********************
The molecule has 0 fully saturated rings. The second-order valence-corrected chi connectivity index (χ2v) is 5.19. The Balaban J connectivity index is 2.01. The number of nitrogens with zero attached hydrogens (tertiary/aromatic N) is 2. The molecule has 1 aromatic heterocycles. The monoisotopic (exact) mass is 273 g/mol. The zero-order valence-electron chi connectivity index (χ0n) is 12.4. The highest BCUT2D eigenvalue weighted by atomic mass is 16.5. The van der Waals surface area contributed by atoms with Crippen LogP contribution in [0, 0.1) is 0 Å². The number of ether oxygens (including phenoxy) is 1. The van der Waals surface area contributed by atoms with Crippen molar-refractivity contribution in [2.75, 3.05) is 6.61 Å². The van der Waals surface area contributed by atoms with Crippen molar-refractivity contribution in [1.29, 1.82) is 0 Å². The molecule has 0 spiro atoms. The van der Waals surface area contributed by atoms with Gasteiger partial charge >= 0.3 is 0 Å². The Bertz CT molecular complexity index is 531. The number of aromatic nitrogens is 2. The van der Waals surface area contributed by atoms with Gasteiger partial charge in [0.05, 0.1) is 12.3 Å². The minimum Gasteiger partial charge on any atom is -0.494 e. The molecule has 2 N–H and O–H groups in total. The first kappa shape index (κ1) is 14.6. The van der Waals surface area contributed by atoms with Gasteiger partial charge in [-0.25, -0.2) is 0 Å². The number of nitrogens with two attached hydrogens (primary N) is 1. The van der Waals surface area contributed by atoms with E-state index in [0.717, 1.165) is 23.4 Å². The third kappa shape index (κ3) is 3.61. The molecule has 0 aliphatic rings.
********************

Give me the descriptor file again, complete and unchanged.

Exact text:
The molecule has 0 fully saturated rings. The second-order valence-corrected chi connectivity index (χ2v) is 5.19. The Balaban J connectivity index is 2.01. The number of nitrogens with zero attached hydrogens (tertiary/aromatic N) is 2. The molecule has 1 aromatic heterocycles. The monoisotopic (exact) mass is 273 g/mol. The zero-order valence-electron chi connectivity index (χ0n) is 12.4. The highest BCUT2D eigenvalue weighted by atomic mass is 16.5. The van der Waals surface area contributed by atoms with Crippen LogP contribution in [0, 0.1) is 0 Å². The number of ether oxygens (including phenoxy) is 1. The van der Waals surface area contributed by atoms with Crippen molar-refractivity contribution in [2.75, 3.05) is 6.61 Å². The van der Waals surface area contributed by atoms with Crippen molar-refractivity contribution in [1.29, 1.82) is 0 Å². The molecule has 0 spiro atoms. The van der Waals surface area contributed by atoms with Gasteiger partial charge >= 0.3 is 0 Å². The Bertz CT molecular complexity index is 531. The number of aromatic nitrogens is 2. The van der Waals surface area contributed by atoms with Gasteiger partial charge in [0.05, 0.1) is 12.3 Å². The minimum Gasteiger partial charge on any atom is -0.494 e. The molecule has 2 N–H and O–H groups in total. The first kappa shape index (κ1) is 14.6. The van der Waals surface area contributed by atoms with Gasteiger partial charge in [-0.25, -0.2) is 0 Å². The number of nitrogens with two attached hydrogens (primary N) is 1. The van der Waals surface area contributed by atoms with E-state index in [0.717, 1.165) is 23.4 Å². The third kappa shape index (κ3) is 3.61. The molecule has 0 aliphatic rings.